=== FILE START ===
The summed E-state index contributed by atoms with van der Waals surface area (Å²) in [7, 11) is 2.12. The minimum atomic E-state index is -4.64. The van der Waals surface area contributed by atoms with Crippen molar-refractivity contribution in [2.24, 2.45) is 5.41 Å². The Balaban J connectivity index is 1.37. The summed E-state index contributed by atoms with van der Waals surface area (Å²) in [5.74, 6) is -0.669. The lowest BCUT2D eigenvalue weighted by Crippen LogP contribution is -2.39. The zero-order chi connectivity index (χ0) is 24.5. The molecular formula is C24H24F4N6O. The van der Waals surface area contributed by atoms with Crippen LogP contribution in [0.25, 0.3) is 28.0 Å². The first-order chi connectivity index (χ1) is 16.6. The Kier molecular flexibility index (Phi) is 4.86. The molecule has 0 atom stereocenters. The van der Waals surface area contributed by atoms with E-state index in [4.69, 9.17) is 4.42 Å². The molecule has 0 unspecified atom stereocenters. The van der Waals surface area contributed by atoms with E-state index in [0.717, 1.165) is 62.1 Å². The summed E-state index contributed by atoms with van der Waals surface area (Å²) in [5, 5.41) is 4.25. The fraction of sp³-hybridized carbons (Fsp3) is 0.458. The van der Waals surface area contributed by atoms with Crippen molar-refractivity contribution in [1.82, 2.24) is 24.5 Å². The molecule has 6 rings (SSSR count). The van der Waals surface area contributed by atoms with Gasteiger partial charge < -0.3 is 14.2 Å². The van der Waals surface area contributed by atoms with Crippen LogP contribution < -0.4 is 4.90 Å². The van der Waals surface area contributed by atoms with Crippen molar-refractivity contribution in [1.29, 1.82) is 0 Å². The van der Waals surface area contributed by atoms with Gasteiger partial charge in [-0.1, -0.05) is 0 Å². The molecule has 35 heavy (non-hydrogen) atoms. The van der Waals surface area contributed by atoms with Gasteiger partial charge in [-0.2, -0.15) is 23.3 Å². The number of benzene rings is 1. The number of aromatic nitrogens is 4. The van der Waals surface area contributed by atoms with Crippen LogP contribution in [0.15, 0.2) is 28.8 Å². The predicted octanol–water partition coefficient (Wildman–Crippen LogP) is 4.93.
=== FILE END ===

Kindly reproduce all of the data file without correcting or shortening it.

The summed E-state index contributed by atoms with van der Waals surface area (Å²) in [7, 11) is 2.12. The minimum atomic E-state index is -4.64. The van der Waals surface area contributed by atoms with Crippen molar-refractivity contribution in [2.24, 2.45) is 5.41 Å². The Balaban J connectivity index is 1.37. The summed E-state index contributed by atoms with van der Waals surface area (Å²) in [5.74, 6) is -0.669. The lowest BCUT2D eigenvalue weighted by Crippen LogP contribution is -2.39. The zero-order chi connectivity index (χ0) is 24.5. The molecular formula is C24H24F4N6O. The van der Waals surface area contributed by atoms with Crippen LogP contribution in [0.25, 0.3) is 28.0 Å². The first-order chi connectivity index (χ1) is 16.6. The Kier molecular flexibility index (Phi) is 4.86. The molecule has 0 atom stereocenters. The van der Waals surface area contributed by atoms with E-state index in [4.69, 9.17) is 4.42 Å². The molecule has 0 unspecified atom stereocenters. The van der Waals surface area contributed by atoms with E-state index in [0.717, 1.165) is 62.1 Å². The summed E-state index contributed by atoms with van der Waals surface area (Å²) in [5, 5.41) is 4.25. The fraction of sp³-hybridized carbons (Fsp3) is 0.458. The van der Waals surface area contributed by atoms with Crippen molar-refractivity contribution in [1.82, 2.24) is 24.5 Å². The molecule has 6 rings (SSSR count). The van der Waals surface area contributed by atoms with Gasteiger partial charge < -0.3 is 14.2 Å². The van der Waals surface area contributed by atoms with Crippen LogP contribution < -0.4 is 4.90 Å². The van der Waals surface area contributed by atoms with Crippen molar-refractivity contribution in [1.29, 1.82) is 0 Å². The van der Waals surface area contributed by atoms with Gasteiger partial charge in [-0.1, -0.05) is 0 Å². The molecule has 35 heavy (non-hydrogen) atoms. The van der Waals surface area contributed by atoms with Gasteiger partial charge in [-0.2, -0.15) is 23.3 Å². The number of benzene rings is 1. The number of aromatic nitrogens is 4. The van der Waals surface area contributed by atoms with Crippen LogP contribution in [0.15, 0.2) is 28.8 Å². The predicted octanol–water partition coefficient (Wildman–Crippen LogP) is 4.93.